But again the artist balked.
“Jay kind of retreated back into his shell,” says Bittenbender, who let Electronica stay in his house for a month when the rapper decided to move to New York. “I think everything kind of happened so fast that he was a little overwhelmed by it.”
Though “Exhibit C” proved to have remarkable staying power with fans and sold well on iTunes, even without a video, Electronica was in no hurry to release more new music. He did agree to do press appearances and perform at live shows, and an album, “Act II: The Patents of Nobility (The Turn),” was announced but never completed.
“I’m sitting on about a dozen Jay Electronica songs produced by everyone from Just Blaze to DJ Khalil to James Samuel [of The Bullitts] that have never been heard by anybody and are many times superior to 90 percent of the music that’s coming out today,” says Bittenbender. “But to him it’s not good enough.”
“He’d make a great record and myself and whoever else was in the studio would be like ‘Oooh shit! This record’s incredible!’ ” Bittenbender continues. “But he’d just go ‘Eh, I don’t know. Let’s move on to something else.’ I’d say to him ‘Dude, let’s finish this record, it’s so fucking good.’ And he’d be like ‘Don’t worry, we’ll come back to it.’ Six months later, it’d still be sitting there.”
In November of 2010, Jay Z’s label Roc Nation approached Decon about buying out its recording agreement with Jay Electronica. Both the label and the artist agreed to the sale on amicable terms. Decon retains points on profits from Electronica’s debut album as well as logo rights, and Bittenbender signed on to manage the artist with two other partners.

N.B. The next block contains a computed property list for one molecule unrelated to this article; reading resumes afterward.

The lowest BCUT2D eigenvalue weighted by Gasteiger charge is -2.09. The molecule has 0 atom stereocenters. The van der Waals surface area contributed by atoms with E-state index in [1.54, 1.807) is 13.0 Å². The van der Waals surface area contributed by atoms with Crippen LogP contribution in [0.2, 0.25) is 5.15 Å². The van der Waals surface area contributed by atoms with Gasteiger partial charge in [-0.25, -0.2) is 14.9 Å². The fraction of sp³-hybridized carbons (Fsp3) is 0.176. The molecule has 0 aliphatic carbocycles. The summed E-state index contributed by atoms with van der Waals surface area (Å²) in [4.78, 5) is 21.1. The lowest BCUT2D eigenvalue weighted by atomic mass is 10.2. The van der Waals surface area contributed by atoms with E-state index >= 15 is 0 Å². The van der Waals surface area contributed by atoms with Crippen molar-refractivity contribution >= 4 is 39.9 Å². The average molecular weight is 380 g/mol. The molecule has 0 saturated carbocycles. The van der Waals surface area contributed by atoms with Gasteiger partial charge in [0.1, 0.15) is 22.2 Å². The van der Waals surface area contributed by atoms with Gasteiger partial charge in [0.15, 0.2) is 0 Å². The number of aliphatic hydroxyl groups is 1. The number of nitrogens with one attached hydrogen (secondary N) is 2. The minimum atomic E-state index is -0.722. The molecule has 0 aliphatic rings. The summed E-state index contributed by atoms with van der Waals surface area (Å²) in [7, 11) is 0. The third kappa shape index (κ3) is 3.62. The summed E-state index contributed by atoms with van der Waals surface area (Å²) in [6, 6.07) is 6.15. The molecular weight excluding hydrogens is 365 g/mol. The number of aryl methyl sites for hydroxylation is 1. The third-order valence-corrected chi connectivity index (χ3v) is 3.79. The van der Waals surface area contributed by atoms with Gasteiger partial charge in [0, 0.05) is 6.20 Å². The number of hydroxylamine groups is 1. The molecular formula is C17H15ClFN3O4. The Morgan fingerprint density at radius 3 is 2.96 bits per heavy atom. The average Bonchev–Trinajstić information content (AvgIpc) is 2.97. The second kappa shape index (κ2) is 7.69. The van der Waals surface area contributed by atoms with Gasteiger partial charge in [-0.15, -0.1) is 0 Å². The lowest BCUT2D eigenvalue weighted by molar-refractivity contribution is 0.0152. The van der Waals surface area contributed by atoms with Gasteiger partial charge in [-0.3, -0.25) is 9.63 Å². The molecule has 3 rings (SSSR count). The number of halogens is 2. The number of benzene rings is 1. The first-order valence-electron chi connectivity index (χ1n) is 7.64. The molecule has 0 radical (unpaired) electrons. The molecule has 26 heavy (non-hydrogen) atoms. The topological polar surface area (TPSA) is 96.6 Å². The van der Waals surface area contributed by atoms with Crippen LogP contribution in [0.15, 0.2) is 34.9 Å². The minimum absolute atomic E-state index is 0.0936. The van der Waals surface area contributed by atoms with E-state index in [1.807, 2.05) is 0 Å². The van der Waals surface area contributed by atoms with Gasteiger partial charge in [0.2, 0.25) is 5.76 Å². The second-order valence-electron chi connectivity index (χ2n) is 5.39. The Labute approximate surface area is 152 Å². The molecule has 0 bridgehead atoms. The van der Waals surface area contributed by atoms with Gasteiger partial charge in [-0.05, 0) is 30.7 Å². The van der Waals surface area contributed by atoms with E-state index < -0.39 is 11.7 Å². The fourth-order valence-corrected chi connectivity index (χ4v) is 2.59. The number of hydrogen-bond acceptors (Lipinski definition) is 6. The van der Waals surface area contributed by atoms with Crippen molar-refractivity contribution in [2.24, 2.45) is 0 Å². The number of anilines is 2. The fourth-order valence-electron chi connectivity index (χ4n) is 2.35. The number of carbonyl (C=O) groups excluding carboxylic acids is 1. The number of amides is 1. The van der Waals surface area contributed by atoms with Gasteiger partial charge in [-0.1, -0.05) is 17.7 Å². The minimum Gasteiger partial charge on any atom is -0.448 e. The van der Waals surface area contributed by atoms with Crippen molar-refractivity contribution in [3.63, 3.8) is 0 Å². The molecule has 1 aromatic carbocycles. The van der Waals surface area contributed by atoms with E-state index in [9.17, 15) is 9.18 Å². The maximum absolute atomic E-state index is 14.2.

Shortly after the Roc Nation signing, Electronica moved to London, where rumors began to circulate that he was involved in an affair with the billionaire heiress Kate Rothschild. Abroad, Bittenbender said he believes the artist “became less and less focused on recording an album.”
“I kind of stepped away from the business and now I’m just a fan,” says Bittenbender. “We’re still close, he’s a brother. But until Jay wants to do something, there’s not much to do. I hope for the sake of hip-hop that he does put out a record, because the fans want it, they deserve it and he’s sitting on some incredible music.”
Re-making Mass Appeal
Following the model of other labels with sister creative agencies, including Vice Music and Fader Label, earlier this year Decon added a media platform to its business with the relaunch of Mass Appeal magazine. Decon partner and music journalist Sacha Jenkins proposed the idea, lamenting the fact that the iconic street art and culture publication had ceased publishing in 2008 after the death of one of its founders.
Decon succeeded in raising $1.2 million in venture capital for the relaunch, recruiting investors including Nas, Pusha T and the VC firm White Owl Capital to come on board the project. The new Mass Appeal debuted at SXSW in March, where A$AP Rocky, Danny Brown and Kendrick Lamar performed for a standing-room-only audience.
With the magazine in its stable, Decon is preparing for a new growth phase. The cultural capital associated with Mass Appeal, as well as the recent hire of veteran advertising executive Misha Louy, formerly of BBDO and Droga5, have given the company increased leverage with brands. Currently, Decon is working on the launch of a Red Bull-sponsored art and graffiti school modeled after the famous Red Bull Music Academy.
“The magazine, like the label, is a great calling card,” Bittenbender says. “We can walk into meetings with companies and say ‘We understand culture. Here’s our magazine, here’s our music.’ And they can’t say we don’t know what we’re talking about because it’s right there in front of them. We’re doing it everyday.”